Encyclopaedia of Islam, Second Edition

Get access Subject: Middle East and Islamic Studies
Edited by: P. Bearman, Th. Bianquis, C.E. Bosworth, E. van Donzel and W.P. Heinrichs

The Encyclopaedia of Islam (Second Edition) Online sets out the present state of our knowledge of the Islamic World. It is a unique and invaluable reference tool, an essential key to understanding the world of Islam, and the authoritative source not only for the religion, but also for the believers and the countries in which they live. 

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(709 words)

Author(s): Heinrichs, W.P.
, the seventeenth letter of the Arabic alphabet, numerical value: 900 The transliteration /ẓ/ reflects an urban/sedentary pronunciation as “emphatic” (pharyngealised) /z/. Sībawayh (d. 177/793 [ q.v.]), however, describes the sound as an “emphatic” voiced interdental, thus /ḏ̣/ (iv, 436), and this is the way it is pronounced in those dialects, mainly Bedouin, that have preserved the interdentals. There is, however, an additional complication: with ¶ very few exceptions (in Northern Yemen, see Behnstedt, 5), all modern dialects of Arabic have coalesced the sou…

(5 words)

[see zāy ].


(1,027 words)

Author(s): Côte, M.
, with its pl. Zībān , the name of a region of the Algerian Sahara around Biskra [ q.v.], ¶ extending over an area of ca. 150 km/100 miles from west to east and 40 km/25 miles from north to south. 1. Geography. The Zībān form part of the great Saharan piedmont which stretches from Agadir to Gabès. Within this, they have a special dual role, the first role derived from their position at the narrowest part of the Mag̲h̲ribī mountain rim and at the opening of the great southern axis of communication of eastern Algeria (Skikda-Constantine-Ba…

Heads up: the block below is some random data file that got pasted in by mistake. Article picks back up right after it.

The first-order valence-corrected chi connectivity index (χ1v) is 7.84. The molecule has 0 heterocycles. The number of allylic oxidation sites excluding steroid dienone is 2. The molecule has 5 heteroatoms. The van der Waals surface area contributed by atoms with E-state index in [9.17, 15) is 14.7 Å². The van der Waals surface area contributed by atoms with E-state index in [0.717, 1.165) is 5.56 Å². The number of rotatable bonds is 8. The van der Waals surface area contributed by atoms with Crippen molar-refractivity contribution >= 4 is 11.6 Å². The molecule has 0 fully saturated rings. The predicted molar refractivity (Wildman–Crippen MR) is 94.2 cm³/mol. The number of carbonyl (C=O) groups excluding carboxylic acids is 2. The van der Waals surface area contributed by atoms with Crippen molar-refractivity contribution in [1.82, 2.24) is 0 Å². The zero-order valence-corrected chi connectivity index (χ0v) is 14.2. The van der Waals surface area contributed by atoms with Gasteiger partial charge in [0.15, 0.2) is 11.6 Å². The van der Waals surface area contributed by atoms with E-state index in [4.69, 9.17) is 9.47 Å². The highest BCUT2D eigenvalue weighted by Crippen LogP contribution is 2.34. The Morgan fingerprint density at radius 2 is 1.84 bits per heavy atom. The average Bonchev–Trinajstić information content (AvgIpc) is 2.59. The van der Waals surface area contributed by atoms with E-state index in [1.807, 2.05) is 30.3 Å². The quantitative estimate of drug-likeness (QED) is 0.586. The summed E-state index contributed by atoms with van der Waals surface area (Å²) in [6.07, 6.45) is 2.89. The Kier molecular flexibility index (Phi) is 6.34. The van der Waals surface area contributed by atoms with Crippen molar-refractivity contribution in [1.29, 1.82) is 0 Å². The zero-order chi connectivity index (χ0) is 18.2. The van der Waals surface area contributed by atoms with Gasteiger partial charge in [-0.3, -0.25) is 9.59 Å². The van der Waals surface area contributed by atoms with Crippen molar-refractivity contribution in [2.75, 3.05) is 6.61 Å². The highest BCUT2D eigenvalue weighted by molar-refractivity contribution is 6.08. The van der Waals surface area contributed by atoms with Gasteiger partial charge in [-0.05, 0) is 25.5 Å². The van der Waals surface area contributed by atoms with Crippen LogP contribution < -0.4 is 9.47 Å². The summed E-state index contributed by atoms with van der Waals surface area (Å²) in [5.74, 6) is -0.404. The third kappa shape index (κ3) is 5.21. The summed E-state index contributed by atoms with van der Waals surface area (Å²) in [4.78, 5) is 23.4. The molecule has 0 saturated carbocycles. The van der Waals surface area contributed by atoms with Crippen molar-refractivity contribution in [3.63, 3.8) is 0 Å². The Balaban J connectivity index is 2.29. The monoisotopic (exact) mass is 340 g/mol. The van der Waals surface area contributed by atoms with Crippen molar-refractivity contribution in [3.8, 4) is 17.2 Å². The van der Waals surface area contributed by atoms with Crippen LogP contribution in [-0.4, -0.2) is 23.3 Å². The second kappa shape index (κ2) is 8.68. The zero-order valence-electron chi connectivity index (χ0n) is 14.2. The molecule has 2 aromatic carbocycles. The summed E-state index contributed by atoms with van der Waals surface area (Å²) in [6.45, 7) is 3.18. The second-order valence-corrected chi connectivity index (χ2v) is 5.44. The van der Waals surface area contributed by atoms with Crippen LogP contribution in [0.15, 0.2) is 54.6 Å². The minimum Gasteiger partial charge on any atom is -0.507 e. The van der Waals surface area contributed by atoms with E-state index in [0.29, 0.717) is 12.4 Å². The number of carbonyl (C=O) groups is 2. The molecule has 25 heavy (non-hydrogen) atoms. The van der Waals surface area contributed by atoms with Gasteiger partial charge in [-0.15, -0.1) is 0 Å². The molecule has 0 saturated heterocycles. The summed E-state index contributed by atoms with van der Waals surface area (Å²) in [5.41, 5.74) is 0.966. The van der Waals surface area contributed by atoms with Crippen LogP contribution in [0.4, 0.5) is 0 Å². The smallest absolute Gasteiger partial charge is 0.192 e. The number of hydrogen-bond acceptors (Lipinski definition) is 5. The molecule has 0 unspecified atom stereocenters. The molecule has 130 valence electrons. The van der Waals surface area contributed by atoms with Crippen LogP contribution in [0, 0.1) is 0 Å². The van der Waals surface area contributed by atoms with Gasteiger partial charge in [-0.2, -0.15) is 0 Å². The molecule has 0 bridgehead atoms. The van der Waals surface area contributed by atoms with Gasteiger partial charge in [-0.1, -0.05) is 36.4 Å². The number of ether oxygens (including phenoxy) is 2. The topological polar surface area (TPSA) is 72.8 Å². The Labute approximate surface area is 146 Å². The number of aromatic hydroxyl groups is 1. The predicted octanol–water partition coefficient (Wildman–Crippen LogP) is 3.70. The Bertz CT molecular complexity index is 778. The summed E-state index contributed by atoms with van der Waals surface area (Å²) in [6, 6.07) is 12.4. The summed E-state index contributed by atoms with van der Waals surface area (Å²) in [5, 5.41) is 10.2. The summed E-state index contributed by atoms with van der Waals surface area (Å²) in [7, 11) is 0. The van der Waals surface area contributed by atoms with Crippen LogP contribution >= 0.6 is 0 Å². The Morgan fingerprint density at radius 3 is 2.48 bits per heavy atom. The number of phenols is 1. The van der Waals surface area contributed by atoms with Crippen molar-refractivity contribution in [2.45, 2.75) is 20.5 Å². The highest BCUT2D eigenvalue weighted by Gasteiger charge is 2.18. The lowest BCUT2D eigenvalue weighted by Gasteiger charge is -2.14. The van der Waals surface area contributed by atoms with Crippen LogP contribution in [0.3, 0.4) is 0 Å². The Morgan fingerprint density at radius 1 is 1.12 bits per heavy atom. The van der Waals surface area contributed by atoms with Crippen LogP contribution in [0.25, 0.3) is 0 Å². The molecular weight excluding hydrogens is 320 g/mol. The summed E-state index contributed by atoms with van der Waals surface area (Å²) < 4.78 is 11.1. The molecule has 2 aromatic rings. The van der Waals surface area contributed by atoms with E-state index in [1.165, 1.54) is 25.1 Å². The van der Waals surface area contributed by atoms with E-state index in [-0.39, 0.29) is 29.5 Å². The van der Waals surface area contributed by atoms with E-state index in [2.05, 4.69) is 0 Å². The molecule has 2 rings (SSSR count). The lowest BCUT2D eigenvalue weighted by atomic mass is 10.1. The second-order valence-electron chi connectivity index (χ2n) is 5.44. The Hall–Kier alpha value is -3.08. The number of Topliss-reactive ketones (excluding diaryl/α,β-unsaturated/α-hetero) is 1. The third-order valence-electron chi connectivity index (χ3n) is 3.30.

(827 words)

Author(s): Bosworth, C.E.
, the name of two left-bank tributaries of the Tigris [see did̲j̲la ] in northern ʿIrāḳ, both of them rising in the Zagros mountain chain in Kurdistān. 1. The Great or Upper Zāb ( al-Zāb al-akbar or al-aʿlā ) was already known to the Assyrians, as Zabu ēlū “the upper Zāb”, and appears in classical Greek as Λύκος (cf. PW, xiii, cols. 2391-2), Byzantine Greek as ὁ μέγας Ζάβας, in Syriac as Zāb̲ā and in later Armenian as Zav . In Kurdish it is known today as the Zēʾ-i Bādinān and in Turkish as Zap J. Markwart discussed possible etymologies and suggested a link with older Aramaic dēb̲ā


(354 words)

Author(s): Rafeq, Abdul-Karim
, the name currendy given to a town of Syria, and also to an administrative region ( minṭaḳa idāriyya ), to a smaller administrative unit ( nāḥiya ) composed of eight villages and six farms ( mazraʿa ), and to a river which flows from the north through the town. Various fanciful etymologies have been suggested from zabad , some of them alluding to its fertility. Whatever the case, Zabadānī was and still is known for the abundance of its apple trees. Under the Byzantines, the town of Zabadānī was attached to the bis̲h̲opric of the town of Abilla in Sūḳ Wādī Baradā, but after t…

Zābad̲j̲, Zābid̲j̲, Zābag

(2,228 words)

Author(s): Tibbetts, G.R. | Toorawa, Shawkat M.
, the name of an island placed in the northeastern part of the Indian Ocean by the Arabic geographical writers. It appears as early as the Akabār al-Ṣīn wa ’l-Hind of Sulaymān al-Tād̲j̲ir and in the K. al-Masālik wa ’lmamālik of Ibn K̲h̲urradād̲h̲bih (3rd/9th century) and then in almost all subsequent texts, and the title of its ruler, the Mahārād̲j̲[ā], is also regularly used from an early date. The location of Zābad̲j̲ in Southeast Asia is certain. The Arabic authors describe it as a trading empire, and place it in relation to known places, such as India, Ḳimār [ q.v.] (Khmer = Cambodia) an…


(107 words)

Author(s): Ed,